A long black Mercedes-Benz S-Class has long been favoured by dictators – Robert Mugabe’s is reportedly so heavily armoured that it requires its own fuel truck to follow it on longer trips – and by bankers who want to slip subtly from airport to skyscraper to mansion. So in tough times, should the rest of the world care that an all-new S-class has arrived?
Yes it should. As the pinnacle of the Mercedes-Benz range, the S-class gets everything this storied carmaker knows about carmaking. Previous generations of S-class have helped pioneer safety systems we now take for granted on humbler cars, such as anti-lock brakes and stability control. When you read about the extraordinary safety features on this new S, you might wonder why Mercedes is going to so much trouble to save the lives of the well-heeled. But keep in mind that many of these features are so expensive that they have to be cost options even on the pricey S. Putting them into production here starts the process of getting that price down, and getting them into more cars.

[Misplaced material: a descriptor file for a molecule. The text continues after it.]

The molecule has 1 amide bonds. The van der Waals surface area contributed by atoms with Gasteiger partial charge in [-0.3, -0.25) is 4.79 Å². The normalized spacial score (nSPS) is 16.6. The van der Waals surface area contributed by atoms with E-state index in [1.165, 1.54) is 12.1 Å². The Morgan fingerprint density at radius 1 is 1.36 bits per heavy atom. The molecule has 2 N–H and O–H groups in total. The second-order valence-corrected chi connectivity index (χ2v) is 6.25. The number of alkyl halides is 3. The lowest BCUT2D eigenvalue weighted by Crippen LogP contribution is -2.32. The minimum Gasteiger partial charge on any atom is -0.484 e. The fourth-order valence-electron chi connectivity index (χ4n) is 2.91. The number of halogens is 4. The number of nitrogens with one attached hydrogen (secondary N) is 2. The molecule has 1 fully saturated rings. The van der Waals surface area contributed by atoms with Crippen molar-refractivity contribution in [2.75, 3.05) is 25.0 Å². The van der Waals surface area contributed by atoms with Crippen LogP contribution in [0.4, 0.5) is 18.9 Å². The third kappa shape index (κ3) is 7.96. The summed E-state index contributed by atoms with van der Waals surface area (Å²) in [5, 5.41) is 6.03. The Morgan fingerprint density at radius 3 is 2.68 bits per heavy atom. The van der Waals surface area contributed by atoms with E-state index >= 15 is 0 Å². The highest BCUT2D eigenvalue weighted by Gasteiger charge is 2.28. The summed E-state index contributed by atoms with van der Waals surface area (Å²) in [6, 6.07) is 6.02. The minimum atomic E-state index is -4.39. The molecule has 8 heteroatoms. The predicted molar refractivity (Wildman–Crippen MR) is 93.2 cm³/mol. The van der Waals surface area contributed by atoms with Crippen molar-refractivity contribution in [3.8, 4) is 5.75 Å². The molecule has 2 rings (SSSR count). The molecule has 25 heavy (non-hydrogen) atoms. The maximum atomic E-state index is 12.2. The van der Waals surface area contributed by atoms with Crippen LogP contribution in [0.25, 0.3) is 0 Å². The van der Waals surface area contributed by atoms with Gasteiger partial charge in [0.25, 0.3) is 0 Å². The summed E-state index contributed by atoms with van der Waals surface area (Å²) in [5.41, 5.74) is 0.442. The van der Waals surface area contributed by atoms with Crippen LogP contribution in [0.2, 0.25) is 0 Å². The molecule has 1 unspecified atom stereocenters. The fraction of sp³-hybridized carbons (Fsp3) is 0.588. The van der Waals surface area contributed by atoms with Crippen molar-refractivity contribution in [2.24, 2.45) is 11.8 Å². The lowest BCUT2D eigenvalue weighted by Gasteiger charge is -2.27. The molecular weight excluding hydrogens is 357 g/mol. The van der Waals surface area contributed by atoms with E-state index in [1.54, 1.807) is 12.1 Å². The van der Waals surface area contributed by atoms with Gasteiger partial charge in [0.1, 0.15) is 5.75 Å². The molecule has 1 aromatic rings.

Externally, the new car is handsome, well-resolved but subtle. Right now, those bankers don’t want anything too conspicuous. Inside, the new S is simply beautiful, its cabin executed with a verve and wit that reflects the fact that China is now the biggest market for this car, and that the average age of its customers across the border is just 35. Highlights include the LED cabin lighting which seems to pour from every crevice in your choice of acid-trip purples and reds, or cooler tones, if you prefer.
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